COLUMBIA - The S.C. Senate tentatively passed the first comprehensive ethics reform since the 1990s on Thursday, but senators stripped a provision from the measure that some lawmakers had said was the key to instilling confidence in the Legislature.

Some senators also vowed to continue the debate when the Senate reconvenes on Tuesday, and cautioned that ethics reform is not yet a done deal. The measure must receive one more affirmative vote before moving on to the House, which passed its own ethics reform bill last year and will get a chance at a renewed debate.

Under the measure, passed 37-3, state lawmakers would have to disclose their personal sources of income; so-called Leadership Political Action Committees, which many have said are abused, would be banned; and secretive outside groups that spend money on campaigns would have to divulge their sources of funds.

Sens. Lee Bright, R-Spartanburg, Kevin Bryant, R-Anderson, and Thomas Corbin, R-Greenville, voted against the measure.

Many lawmakers, including Sen. Chip Campsen, R-Charleston, had also included a new independent ethics commission that would be responsible for investigating ethics complaints against Senate and House members. The results of those investigations would then be sent to the full Senate and House ethics committees. That provision, as well as some competing ideas for an independent investigation, were shelved after senators couldn't agree.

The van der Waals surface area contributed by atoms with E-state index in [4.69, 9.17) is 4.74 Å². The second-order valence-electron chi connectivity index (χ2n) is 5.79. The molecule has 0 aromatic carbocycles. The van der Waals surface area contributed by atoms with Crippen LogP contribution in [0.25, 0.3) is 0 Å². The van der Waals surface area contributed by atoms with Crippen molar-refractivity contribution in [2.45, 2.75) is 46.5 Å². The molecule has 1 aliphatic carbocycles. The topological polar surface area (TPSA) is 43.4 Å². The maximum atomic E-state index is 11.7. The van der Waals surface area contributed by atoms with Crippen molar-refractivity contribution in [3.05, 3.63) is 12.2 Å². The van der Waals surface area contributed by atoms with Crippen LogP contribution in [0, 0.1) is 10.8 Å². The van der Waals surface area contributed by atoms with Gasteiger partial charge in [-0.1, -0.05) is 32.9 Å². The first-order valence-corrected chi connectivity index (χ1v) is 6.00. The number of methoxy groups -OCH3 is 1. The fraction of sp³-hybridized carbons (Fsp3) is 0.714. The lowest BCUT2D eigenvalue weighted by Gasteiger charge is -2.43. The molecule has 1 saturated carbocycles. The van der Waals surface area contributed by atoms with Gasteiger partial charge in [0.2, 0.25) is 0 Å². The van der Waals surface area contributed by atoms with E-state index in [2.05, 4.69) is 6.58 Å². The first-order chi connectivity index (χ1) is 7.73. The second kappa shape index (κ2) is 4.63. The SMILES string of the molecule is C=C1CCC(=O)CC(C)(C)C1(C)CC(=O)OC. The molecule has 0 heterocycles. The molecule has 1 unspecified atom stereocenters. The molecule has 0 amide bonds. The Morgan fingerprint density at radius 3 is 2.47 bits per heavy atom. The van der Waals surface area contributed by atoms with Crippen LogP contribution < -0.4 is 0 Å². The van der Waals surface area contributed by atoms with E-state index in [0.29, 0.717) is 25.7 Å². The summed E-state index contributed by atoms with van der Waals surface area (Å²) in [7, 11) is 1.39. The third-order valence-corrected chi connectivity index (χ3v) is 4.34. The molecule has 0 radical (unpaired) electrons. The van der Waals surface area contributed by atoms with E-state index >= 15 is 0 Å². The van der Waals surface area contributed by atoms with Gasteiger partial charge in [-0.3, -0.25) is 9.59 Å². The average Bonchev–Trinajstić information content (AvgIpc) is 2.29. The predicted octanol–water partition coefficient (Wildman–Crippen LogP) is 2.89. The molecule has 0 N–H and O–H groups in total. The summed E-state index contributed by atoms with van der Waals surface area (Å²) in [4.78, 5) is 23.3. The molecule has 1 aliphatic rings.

"If and when there's another incident . they're all going to be out here saying 'you know what it's another case of those guys investigating themselves,'" said Sen. Larry Martin, R-Pickens.

Others said that the Senate has shown it can police itself. Most recently, former Charleston Sen. Robert Ford, D-Charleston, resigned from the Senate after he faced allegations from the Senate Ethics Committee of using his campaign account for personal expenses, including adult toys.

Lawmakers are watching closely what House Speaker Bobby Harrell, R-Charleston, who is currently being investigated by a grand jury for alleged ethics violations, recommends for ethics reform. The speaker faces allegations of using his campaign account for personal use and questions about whether he properly expensed trips on his personal plane, among other allegations.

Several senators said that ethics reform faces a long road. Even if the Senate passes its bill next week, the House would take up its own debate and then the two sides would have to hash out their differences.

Sen. Vincent Sheheen, D-Camden, said that he plans to prolong the debate next week and offer several amendments. He said he's not sure how "historic" the ethics reform bill is without an independent panel to investigate lawmakers and full income disclosure - which would include the amounts, not just the source of lawmakers' private funds, he said. "I call this an improvement," he said.

The debate is expected to continue on Tuesday.